Every time I hear Brother Paul, Jr. recite the Soup, Soap and Salvation poem from memory, it’s as if I can still see and hear Brother Paul, Sr. His legacy lives on through Brother Paul, Jr, his family, staff, volunteers and members of Friendly Chapel Church of the Nazarene in North Little Rock, Arkansas.
After businessman Art Eastham met with Brother Paul, Sr., the first-fry fundraiser for the soup kitchen came about in 1987. The first fish fry was held at the Fisher National Guard Armory in North Little Rock. It remained there for a few years until it moved into the Alltel Arena, which is now Verizon Arena. The event has continued to bring together the community to support this ministry and outreach. This year the Fish Fry will be without Art Eastham. He went on to be with Jesus at the age of 93 on August 31, 2018.
Here is one more interesting fact concerning the fish fry; donors have raised all the expense money in advance of the event this year. This means that every dollar spent on tickets will go into the work of the soup kitchen and ministry.
I will be at the 32nd Annual Fish Fry this year and I want to invite you to buy a ticket or a book of tickets. It is all going to a good cause and helps thousands of people throughout the year through the ministry of the soup kitchen. The Fish Fry is Friday night, October 19th at Verizon Arena in North Little Rock. Come join me along with many other Friends of the Friendly Chapel Soup Kitchen.
Date, Time, Place, Menu and Tickets
On Friday, Oct 19, 2018 from 5-8 pm, the 32nd Annual Fish Fry Fundraiser for Brother Paul’s Soup Kitchen will be held at Verizon Arena in North Little Rock, Arkansas.
Over 300 volunteers will be preparing, cooking and serving a delicious catfish and chicken dinner for Brother Paul’s Soup Kitchen Fundraiser The complete menu includes all-you-can-eat fresh catfish, chicken, hushpuppies, French fries, coleslaw, baked beans, rice, bread, sweet tea or lemonade. All ticket sales support the ministry of the Friendly Chapel Soup Kitchen.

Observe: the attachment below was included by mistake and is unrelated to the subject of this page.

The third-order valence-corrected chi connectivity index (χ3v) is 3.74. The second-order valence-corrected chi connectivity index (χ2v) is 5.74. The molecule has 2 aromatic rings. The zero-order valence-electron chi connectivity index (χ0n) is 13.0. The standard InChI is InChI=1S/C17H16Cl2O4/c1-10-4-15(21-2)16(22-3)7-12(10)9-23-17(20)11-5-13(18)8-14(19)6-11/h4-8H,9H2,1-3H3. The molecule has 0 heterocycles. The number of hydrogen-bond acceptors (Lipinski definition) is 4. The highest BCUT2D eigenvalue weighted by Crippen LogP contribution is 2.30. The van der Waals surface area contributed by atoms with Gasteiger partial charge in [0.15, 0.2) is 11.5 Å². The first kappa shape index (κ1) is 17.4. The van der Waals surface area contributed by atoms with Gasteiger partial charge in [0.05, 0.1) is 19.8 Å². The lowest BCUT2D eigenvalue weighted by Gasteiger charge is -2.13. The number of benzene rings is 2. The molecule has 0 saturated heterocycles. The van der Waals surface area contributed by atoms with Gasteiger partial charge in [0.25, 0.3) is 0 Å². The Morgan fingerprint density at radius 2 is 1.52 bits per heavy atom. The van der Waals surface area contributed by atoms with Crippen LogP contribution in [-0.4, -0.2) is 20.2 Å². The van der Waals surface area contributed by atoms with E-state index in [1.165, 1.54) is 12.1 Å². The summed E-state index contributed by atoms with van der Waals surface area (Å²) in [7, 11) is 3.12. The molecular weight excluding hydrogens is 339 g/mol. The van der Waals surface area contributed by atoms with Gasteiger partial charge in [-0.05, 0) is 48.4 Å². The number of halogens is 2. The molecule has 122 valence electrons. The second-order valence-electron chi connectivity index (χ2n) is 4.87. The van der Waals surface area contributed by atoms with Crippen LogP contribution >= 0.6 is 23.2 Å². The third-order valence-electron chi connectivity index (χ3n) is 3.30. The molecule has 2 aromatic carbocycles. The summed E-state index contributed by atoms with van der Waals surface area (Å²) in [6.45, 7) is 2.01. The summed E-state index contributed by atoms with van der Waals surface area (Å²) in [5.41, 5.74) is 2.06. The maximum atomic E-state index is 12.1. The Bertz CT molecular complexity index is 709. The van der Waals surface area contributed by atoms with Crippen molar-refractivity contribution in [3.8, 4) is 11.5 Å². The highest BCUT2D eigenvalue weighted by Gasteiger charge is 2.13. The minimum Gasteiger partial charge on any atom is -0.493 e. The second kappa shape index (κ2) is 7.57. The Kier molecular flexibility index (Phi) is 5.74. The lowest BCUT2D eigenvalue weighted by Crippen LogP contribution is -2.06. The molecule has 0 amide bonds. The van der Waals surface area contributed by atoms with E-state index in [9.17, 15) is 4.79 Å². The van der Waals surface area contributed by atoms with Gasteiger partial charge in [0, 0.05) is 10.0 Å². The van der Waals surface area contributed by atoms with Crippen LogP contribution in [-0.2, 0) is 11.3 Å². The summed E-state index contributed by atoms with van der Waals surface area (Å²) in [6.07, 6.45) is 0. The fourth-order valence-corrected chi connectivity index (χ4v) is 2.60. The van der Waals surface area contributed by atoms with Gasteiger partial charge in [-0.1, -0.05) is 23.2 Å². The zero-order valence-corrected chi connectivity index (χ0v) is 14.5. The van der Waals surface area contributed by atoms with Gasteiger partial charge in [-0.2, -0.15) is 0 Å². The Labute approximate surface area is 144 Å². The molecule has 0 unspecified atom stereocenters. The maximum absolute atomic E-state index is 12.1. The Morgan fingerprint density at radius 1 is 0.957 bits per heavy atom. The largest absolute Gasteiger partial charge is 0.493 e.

Books of 10 tickets can be purchased in advance for $120.00 each.
Tickets are available at the door for $15.00
Children’s tickets (ages five to 12) are $6.00 at the door for dine-in only
Pre-made Take-Out Available on Adult Tickets
For more information about the fish fry or to volunteer to help, call the Friendly Chapel Church of the Nazarene in North Little Rock at 501-371-0912 or email firstname.lastname@example.org.
Cash donations are appreciated year-round and will be put to good use. Clothes, shoes, appliances and household items can be donated as well. You can call or email for more information if needed. The church is located at 116 S. Pine St. in North Little Rock 72114 (near the river and the foot of the I30 Bridge).
Helping the Least of People Will Be Rewarded by Jesus
Everyone who receives a meal in Brother Paul’s soup kitchen experiences the love of God in action. When you help the least of people in Jesus’ name, Jesus looks upon these acts of kindness as if you were doing it personally for him. Christians who feed the hungry will share in special rewards given out by Jesus. When Jesus returns to the earth in his glory, he will give his followers an inheritance prepared from them from the beginning of creation. Jesus will say to them:
… Come, you who are blessed by my Father; take your inheritance, the kingdom prepared for you since the creation of the world. For I was hungry and you gave me something to eat, I was thirsty and you gave me something to drink, I was a stranger and you invited me in, I needed clothes and you clothed me, I was sick and you looked after me, I was in prison and you came to visit me.
Then the righteous will answer him, “Lord, when did we see you hungry and feed you, or thirsty and give you something to drink? When did we see you a stranger and invite you in, or needing clothes and clothe you? When did we see you sick or in prison and go to visit you?”
… I tell you the truth, whatever you did for one of the least of these brothers of mine, you did for me. (Matthew 25:34-40 NIV)
Everyone who helps feed the poor, hand out clothes or does something good for those in need are doing this to Jesus. Jesus considers these acts of charity and kindness to the least of people as acts of charity and kindness to him personally.